I have not been beguiled. Pirates of the Caribbean 5 is not arcane, some great mystery that critics and viewers alike can’t solve. It’s simply a generation that didn’t inherit the praised talent of its ancestors and can’t help but leave a taste of disappointment in all who hoped for more.

It’s hard not to be churlish here. With another captain at the helm of the project and writer at his side, Pirates of the Carribean: Dead Men Tell No Tales falls into the pit of off-color humor, which is so tonally off the mark. Pirates of the Caribbean was flamboyant, excessively melodramatic, making a show out of life. That presentation and exuberance doesn’t arrive and neither does the type of cinematic treasure we’ve come to expect.

Once again, if you’re new to my blog, I’ve always ranked movies on a scale of 0-100 (I don’t know why, I just always have). Here’s the grading scale.  

90-100  It’s a great movie and definitely one worth buying. (Captain America: Civil WarDeadpoolAvengers: Age of UltronThe AvengersThe Babadook)

80-89   It was a pretty good movie and definitely one worth seeing, but it doesn’t quite scratch my top ten percentile. (SinisterOlympus Has FallenThe Cable GuyThe Cabin in the WoodsTears of the Sun)

70-79   It’s okay but I’ve seen better. It has its moments, but it has its flaws, too. (Ip Man 2Ip ManKong: Skull IslandThe InvitationHush)

60-69   It’s got plenty wrong with it but I still got enjoyment out of this one. (Doctor StrangeJohnny MnemonicJason BourneSuicide SquadBatman Forever)

50-59   This movie isn’t intolerable but it’s not blowing my mind either. I’m trying really hard to get some sort of enjoyment out of this. (The Great WallRobin HoodUnderworldThe Do-OverX-Men: Apocalypse)

40-49   This movie is just mediocre. It’s not doing anything other than the bare minimal, so morbidly boring that sometimes I’m actually angry I watched this. (Power RangersUnderworld: EvolutionBatman & RobinBloodsportWar, The Ridiculous 6)

30-39   Definitely worse than mediocre, the 30′s ironically define the 1930′s, full of depression, lack of accomplishments, poverty and just so dumb. (Most Likely to DieIndependence Day: ResurgenceThe Crow: City of AngelsCenturionPlanet of the Apes)

20-29   What did I just watch? Cliches, stupidity, nothingness, did I mention stupidity? Just…wow. (Avalanche SharksCatwomanThe GunmanThe VisitThe Fantastic Four)

0-19      Watching this movie resulted in one or more of the following: seizure, loss of brain cells, falling asleep/unconsciousness, feel you wasted your time/day, accomplished nothing for you, left the movie knowing less about it then you did going into it, constantly asking yourself why you came to see this movie, or near-death experience. In short, staring at a wall was just as entertaining as watching this movie. This movie deserved a sticker or a label that said, “WARNING: EXTREME AMOUNT OF SUCKAGE.” (The Coed and the Zombie StonerThe Forbidden DimensionsCyborgOutcastSabotage)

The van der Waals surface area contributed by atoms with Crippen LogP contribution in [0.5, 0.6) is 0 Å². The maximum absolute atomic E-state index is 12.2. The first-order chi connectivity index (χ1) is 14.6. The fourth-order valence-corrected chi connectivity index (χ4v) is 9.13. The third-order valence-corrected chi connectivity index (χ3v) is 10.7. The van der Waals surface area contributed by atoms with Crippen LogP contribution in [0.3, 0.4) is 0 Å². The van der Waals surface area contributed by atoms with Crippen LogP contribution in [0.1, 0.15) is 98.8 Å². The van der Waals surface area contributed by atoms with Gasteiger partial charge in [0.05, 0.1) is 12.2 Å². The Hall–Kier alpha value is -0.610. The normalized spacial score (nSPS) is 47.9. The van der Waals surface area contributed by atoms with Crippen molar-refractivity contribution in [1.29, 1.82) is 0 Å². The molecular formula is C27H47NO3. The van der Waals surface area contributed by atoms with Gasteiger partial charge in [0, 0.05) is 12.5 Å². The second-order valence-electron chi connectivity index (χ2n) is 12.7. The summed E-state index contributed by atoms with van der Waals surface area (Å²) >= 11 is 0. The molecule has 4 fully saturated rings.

My score for Pirates of the Caribbean: Dead Men Tell No Tales: 46.

Prosaic rather than poetic, Pirates of the Caribbean: Dead Men Tell No Tales seems to miss the heart of what made Pirates of the Caribbean intriguing: that both Sparrow and the script could always add something extra that we didn’t see coming, like the scene above to surprise us. It’s a film that has betrayed its identity, and concurrently, its audience.

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Movie Review: The Gunman

It’s been far too long.

I’m not going to lie, 2015 wasn’t a good year for me in a lot of ways, but here’s to 2016 and a fresh start. To get things going, since I’ve been gone for forever, I’m running a blogathon. I’ll be posting every day for at least the next week and will have a Movies in 2015 post up by the end of the month. That’s something else I want to talk about real quick. I saw a lot of films this year and I didn’t write reviews on them. I’m sorry about that and I intend to end that habit here and now. More reviews and more fun for us all. Here’s to 2016. Cheers and enjoy today’s post.